The Los Angeles Unified School District faces big problems. Magnet schools and second language programs have failed to slow declining enrollment; each of the 12,000 kids who pulls out this year means less state funding. The sprawling bureaucracy seems unable or unwilling to respond to chronic bullying centered in the elementary schools. L.A. United is in the peculiar position of raising its budget — most recently to $7.5 billion — while still having to cut back support personnel.
L.A. Unified requires strong, decisive leadership by an education expert in it for the long haul. The last thing the district and its 640,000 students need is a narcissist dilettante with one agenda: prettying up his resume. But that’s what it’s getting in the form of Austin Buetner.
The shadowy 58-year-old hedge fund billionaire and philanthropist, a self-declared political nonpartisan (but Bill Clinton ally) who began accruing his fortune making shady investments amid the ashes of the collapsed Soviet Union under Boris Yeltsin and co-founded the shady boutique investment and consulting company Evercore Partners, recently got the nod from the school board to take charge of L.A. United’s nearly one thousand schools as superintendent. Scratch the thin surface of Beutner’s resume, however, and what you find is a Hillary Clinton-like predilection for failing upward.
“Cynics might look at Beutner’s conquest of Los Angeles — the fastest takeover of a major global city since the Visigoths sacked Rome — and suggest that Southern California’s institutions must be awfully weak to keep seeking the services of the same finance guy,” Joe Mathews sardonically observed in The San Francisco Chronicle. “They might question why he keeps getting jobs while only staying in previous ones for a short time (a year or so) and without producing a record of sustained success.”
Beutner’s first major foray into public service was as deputy mayor, but he only lasted a year at City Hall. He quit to run for mayor, but gave that up when it became clear that his candidacy had fewer takers than New Coke.
In 2014 Beutner, who had no journalistic experience and as far as we know has never even delivered a newspaper, was named publisher of The Los Angeles Times, following more than a decade of brutal budget cuts, declining circulation and diminishing relevancy. No one but the man himself knows why he wanted the job; Southland political observers theorized that he wanted to leverage the editorial page to run for mayor again or perhaps for California governor. To be fair, no one man could have fixed what ailed the Times after its long gutting — but if such a miraculous creature existed, it wasn’t Austin Beutner.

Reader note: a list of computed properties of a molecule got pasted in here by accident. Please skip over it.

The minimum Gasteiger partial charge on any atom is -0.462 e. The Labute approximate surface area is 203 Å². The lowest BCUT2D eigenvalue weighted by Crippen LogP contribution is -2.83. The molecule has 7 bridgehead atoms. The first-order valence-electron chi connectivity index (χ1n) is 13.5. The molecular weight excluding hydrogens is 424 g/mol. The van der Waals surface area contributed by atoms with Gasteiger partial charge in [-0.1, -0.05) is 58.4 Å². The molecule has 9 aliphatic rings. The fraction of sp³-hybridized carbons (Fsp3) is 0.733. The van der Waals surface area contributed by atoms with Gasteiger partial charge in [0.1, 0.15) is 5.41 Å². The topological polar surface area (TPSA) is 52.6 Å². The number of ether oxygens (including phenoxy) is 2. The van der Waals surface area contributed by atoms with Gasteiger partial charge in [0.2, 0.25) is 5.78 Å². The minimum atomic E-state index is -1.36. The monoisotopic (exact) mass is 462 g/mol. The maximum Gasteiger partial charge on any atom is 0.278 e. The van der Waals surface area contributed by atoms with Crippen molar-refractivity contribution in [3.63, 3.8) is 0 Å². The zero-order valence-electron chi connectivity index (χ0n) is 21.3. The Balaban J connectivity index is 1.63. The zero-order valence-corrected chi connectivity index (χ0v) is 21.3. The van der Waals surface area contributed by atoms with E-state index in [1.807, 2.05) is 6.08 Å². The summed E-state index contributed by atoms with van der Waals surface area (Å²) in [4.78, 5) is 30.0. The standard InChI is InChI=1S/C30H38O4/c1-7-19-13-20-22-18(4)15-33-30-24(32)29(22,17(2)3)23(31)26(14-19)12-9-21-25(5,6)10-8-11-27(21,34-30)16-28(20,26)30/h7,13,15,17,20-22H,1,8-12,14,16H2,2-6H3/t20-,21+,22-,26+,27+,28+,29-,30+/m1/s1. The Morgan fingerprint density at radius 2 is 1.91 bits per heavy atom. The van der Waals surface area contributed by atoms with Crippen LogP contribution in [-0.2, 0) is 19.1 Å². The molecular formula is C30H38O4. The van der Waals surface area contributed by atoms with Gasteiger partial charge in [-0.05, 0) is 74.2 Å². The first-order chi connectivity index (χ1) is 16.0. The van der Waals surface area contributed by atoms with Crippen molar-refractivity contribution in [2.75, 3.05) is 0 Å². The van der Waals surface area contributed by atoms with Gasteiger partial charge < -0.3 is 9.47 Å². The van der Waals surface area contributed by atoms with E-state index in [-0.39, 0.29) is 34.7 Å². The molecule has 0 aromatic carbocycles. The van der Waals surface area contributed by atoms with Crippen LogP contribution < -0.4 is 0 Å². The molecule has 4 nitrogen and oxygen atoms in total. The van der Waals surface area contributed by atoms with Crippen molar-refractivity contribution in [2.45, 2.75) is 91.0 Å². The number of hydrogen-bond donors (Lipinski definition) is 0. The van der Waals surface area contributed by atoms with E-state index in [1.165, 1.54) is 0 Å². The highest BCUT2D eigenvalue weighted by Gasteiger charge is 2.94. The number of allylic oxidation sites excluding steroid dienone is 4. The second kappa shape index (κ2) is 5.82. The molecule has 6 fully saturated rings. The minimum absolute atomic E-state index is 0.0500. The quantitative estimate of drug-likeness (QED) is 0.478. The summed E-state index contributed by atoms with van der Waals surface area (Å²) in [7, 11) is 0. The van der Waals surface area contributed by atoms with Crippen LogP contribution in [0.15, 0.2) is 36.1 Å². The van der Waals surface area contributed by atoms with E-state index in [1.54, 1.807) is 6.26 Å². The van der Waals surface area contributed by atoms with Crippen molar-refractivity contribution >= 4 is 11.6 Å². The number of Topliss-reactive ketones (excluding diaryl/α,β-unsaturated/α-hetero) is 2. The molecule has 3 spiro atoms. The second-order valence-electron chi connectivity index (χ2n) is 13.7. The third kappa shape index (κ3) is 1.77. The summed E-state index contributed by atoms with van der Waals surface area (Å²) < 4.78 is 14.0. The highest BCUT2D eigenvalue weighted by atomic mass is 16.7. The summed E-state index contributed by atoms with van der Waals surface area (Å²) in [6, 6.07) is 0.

The problem as always for Beutner is that while he knows how to slap backs and twist arms in the toniest corridors of power, he has no natural political constituency amid the electorate. He “lacks…name recognition,” the Times drily reported during Beutner’s aborted 2011 mayoral run.
Disclosure: Violating journalism’s traditional wall between the editorial and business sides of the operation, Beutner fired me as the newspaper’s editorial cartoonist as a favor to his biggest political ally, LAPD Chief Charlie Beck, because I had made fun of the cops. Overeager to please the fuzz, he even published a pair of articles about me that pretty much defined the word libel. I’m suing him and the Times for defamation and wrongful termination.
Beutner’s dealings with the LAPD, whose pension fund purchased substantial shares of the Times’ parent company during the short Beutner era, may be one of many moving parts of what school board member Scott Schmerelson, who voted against Beutner for the superintendent post, was referencing when he complained that the board majority failed “to exercise due diligence regarding Mr. Beutner’s lengthy and tangled business affairs.” Quoting Schmerelson, the Times lazily allowed: “Schmerelson did not cite an example, but Beutner, who is wealthy, has wide-ranging investments and a complex business background.”
To say the least.